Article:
Dishing: Bouillon Chartier

So, the all-important question is: when you have less than a week in Paris to impress your nieces with all you know about the City of Light, where do you take them to eat?

In my case, I took them to Bouillon Chartier, which was recommended to me by my Parisian friend. He described it as “an authentic French brasserie” that offered cheap but tasty food and had servers that were rude as … well, I can’t repeat what he wrote on a family blog such as this, but when I read his text to my niece, she raised her eyebrows and said, “Um …”

Needless to say, by this point in her European travels, she was more than a little homesick for polite Canadians.

But we went to Bouillon Chartier anyways. And when we arrived, I recognized the entrance from a travel article I had read some time ago. Bouillon Chartier was a Parisian restaurant I had always wanted to try.

We walked in through the revolving doors and were quickly seated. The décor looked like something out of a Belle Époque movie set, with coat racks set high above a cavernous room lined with mirrored walls and filled with endless rows of tables lit by giant globe light fixtures.

Soon our black-vested, white-aproned waiter came to take our order, which he scribbled down on the paper tablecloth. He was polite, friendly, and extremely patient as I gave him our order in my poorly enunciated French. As soon as he walked away, my nieces turned to me in shock.

“He wasn’t rude!” they exclaimed.

So far, so good. I was hopeful.

But then our food arrived within minutes. “Uh oh,” I thought. “What’s going on here?” We wolfed down every bit of it, however — we were hungry — and some of it was very good, and some of it, well, was not so good.

The girls were keen to try the escargot — they were in France, after all — which were served à la Bourguignonne (in the Burgundy style) with heaps of parsley and garlic butter. They went fast, and we used the most excellent bread to mop up every last bit of butter that remained.

I had confit de canard (duck), which I have to say was a bit tough. My pasta-loving niece ordered spaghetti bolognaise, which she told me later had been cold, and my oldest niece ordered poulet fermier rôti avec frites (roasted chicken with fries), which apparently was unseasoned.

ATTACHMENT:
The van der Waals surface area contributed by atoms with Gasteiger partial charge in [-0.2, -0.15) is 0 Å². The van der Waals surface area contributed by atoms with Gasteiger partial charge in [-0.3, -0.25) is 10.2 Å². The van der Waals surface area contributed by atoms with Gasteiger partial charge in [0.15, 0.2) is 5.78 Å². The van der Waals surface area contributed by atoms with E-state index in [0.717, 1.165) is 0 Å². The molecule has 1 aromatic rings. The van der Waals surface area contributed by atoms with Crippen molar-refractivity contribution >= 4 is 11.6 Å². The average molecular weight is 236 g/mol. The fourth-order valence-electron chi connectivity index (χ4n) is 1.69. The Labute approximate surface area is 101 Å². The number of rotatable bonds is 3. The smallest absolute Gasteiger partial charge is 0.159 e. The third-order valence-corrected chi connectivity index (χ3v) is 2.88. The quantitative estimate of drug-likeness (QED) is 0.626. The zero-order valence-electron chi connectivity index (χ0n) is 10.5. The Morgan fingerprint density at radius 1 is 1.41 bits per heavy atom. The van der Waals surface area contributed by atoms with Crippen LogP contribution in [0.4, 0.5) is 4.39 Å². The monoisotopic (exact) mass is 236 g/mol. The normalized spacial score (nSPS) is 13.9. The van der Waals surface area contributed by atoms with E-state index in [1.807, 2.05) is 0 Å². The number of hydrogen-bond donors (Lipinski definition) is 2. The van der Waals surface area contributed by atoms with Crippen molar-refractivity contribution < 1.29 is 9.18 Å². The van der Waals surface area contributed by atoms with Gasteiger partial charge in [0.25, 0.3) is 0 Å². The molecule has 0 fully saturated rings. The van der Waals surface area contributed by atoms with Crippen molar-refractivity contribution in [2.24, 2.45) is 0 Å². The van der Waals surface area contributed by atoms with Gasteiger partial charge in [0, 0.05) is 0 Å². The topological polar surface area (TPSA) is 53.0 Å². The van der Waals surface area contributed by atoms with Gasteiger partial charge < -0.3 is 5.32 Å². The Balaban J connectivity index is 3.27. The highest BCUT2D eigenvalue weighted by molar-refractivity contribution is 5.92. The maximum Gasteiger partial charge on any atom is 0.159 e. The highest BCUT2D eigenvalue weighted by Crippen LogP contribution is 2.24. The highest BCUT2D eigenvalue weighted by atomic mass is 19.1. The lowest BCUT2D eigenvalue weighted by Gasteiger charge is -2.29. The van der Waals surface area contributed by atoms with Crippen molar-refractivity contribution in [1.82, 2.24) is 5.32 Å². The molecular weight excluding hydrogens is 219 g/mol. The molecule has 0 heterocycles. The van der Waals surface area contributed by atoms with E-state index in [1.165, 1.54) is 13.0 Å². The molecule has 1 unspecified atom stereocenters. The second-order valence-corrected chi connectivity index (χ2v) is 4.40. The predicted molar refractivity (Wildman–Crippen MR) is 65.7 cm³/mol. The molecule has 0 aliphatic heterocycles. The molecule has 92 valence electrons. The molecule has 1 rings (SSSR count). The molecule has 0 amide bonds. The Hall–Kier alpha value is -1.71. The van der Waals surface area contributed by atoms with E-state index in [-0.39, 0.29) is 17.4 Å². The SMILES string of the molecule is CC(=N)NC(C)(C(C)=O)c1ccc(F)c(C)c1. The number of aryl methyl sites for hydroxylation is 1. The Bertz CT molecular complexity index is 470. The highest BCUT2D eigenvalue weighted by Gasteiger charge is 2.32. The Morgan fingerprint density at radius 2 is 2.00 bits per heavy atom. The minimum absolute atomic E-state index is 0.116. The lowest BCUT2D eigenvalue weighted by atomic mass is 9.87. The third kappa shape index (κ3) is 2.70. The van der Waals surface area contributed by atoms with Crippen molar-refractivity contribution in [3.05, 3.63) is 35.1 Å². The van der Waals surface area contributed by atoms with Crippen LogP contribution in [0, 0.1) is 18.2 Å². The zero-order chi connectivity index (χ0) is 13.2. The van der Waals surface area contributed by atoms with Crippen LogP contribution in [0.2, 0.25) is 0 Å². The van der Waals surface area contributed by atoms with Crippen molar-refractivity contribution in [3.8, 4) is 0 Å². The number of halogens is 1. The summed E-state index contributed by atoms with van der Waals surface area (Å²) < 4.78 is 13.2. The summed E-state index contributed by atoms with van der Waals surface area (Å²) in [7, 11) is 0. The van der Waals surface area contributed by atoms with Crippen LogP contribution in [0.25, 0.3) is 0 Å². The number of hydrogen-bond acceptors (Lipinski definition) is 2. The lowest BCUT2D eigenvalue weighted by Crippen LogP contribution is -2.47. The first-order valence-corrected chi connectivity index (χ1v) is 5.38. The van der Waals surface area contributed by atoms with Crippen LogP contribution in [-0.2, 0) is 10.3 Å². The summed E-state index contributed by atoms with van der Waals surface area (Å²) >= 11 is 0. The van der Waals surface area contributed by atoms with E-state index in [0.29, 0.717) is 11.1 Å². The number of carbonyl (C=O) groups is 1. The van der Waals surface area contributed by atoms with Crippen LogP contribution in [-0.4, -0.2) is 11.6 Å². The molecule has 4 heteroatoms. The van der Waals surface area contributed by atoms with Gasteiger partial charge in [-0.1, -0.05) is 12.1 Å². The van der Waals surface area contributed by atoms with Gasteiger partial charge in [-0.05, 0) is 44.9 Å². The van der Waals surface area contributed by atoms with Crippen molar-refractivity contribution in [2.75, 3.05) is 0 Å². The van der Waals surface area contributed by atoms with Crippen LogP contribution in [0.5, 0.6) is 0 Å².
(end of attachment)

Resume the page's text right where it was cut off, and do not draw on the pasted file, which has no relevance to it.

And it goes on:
So much for impressing my nieces with excellent French cuisine. However, as I already said, we all of us cleaned our plates and you can never go wrong with French bread and wine. We decided not to have dessert as our next destination was a pâtisserie. Our waiter added up our bill on the paper tablecloth, and that was that.

Bouillon Chartier, I’ve learned, is indeed a Parisian institution, as my Parisian friend promised me it was. Parisians and tourists alike flock here, and when we left, there was a line leading out of the courtyard all the way to the boulevard. I’m told the line moves fast, and given how quickly we were served, I believe it.

Bouillon means “broth” and was first served in 1855 by a butcher who wanted to provide cheap food for the workers at Les Halles, the original French fresh food market that was moved to the suburbs in the 1970s. The word came to mean the establishment serving the broth, and by 1900, there were more than 250 of these types of restaurants. Only a handful remain today. One of those is Bouillon Chartier, which was opened in 1896 by two brothers named Frédéric and Camille Chartier. Over its lifetime, it has had only a handful of owners. The food hasn’t changed in a hundred years and it is still cheap — the three of us ate for much less than we would have at our neighbourhood brasserie.

I expect I will give Bouillon Chartier another try the next time I am in Paris. My nieces have a lifetime of travelling ahead of them, and I have no doubt one day they will taste French cuisine as only the French can prepare it.

But I also know they will never forget their lunch at Bouillon Chartier in Paris.

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